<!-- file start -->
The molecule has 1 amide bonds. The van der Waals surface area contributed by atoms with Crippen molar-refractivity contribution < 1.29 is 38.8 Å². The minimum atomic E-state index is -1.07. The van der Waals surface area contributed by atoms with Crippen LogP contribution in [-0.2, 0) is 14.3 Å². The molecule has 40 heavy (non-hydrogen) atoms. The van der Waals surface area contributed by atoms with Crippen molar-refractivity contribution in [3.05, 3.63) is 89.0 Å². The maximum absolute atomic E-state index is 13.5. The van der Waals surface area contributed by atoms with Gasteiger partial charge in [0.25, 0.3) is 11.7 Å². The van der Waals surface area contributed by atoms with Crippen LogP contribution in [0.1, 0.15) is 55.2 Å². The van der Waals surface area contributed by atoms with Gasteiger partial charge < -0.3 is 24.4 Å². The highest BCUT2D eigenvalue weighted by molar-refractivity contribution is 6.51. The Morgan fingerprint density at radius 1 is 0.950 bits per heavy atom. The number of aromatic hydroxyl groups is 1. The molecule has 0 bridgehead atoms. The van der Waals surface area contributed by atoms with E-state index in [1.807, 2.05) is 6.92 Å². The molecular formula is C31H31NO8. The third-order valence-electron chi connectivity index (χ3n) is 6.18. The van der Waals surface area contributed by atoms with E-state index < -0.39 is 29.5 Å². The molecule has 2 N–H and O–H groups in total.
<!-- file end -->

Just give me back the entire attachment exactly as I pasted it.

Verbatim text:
The molecule has 1 amide bonds. The van der Waals surface area contributed by atoms with Crippen molar-refractivity contribution < 1.29 is 38.8 Å². The minimum atomic E-state index is -1.07. The van der Waals surface area contributed by atoms with Crippen LogP contribution in [-0.2, 0) is 14.3 Å². The molecule has 40 heavy (non-hydrogen) atoms. The van der Waals surface area contributed by atoms with Crippen molar-refractivity contribution in [3.05, 3.63) is 89.0 Å². The maximum absolute atomic E-state index is 13.5. The van der Waals surface area contributed by atoms with Gasteiger partial charge in [0.25, 0.3) is 11.7 Å². The van der Waals surface area contributed by atoms with Crippen LogP contribution in [0.1, 0.15) is 55.2 Å². The van der Waals surface area contributed by atoms with Gasteiger partial charge < -0.3 is 24.4 Å². The highest BCUT2D eigenvalue weighted by molar-refractivity contribution is 6.51. The Morgan fingerprint density at radius 1 is 0.950 bits per heavy atom. The number of aromatic hydroxyl groups is 1. The molecule has 0 bridgehead atoms. The van der Waals surface area contributed by atoms with E-state index in [1.807, 2.05) is 6.92 Å². The molecular formula is C31H31NO8. The third-order valence-electron chi connectivity index (χ3n) is 6.18. The van der Waals surface area contributed by atoms with E-state index < -0.39 is 29.5 Å². The molecule has 2 N–H and O–H groups in total.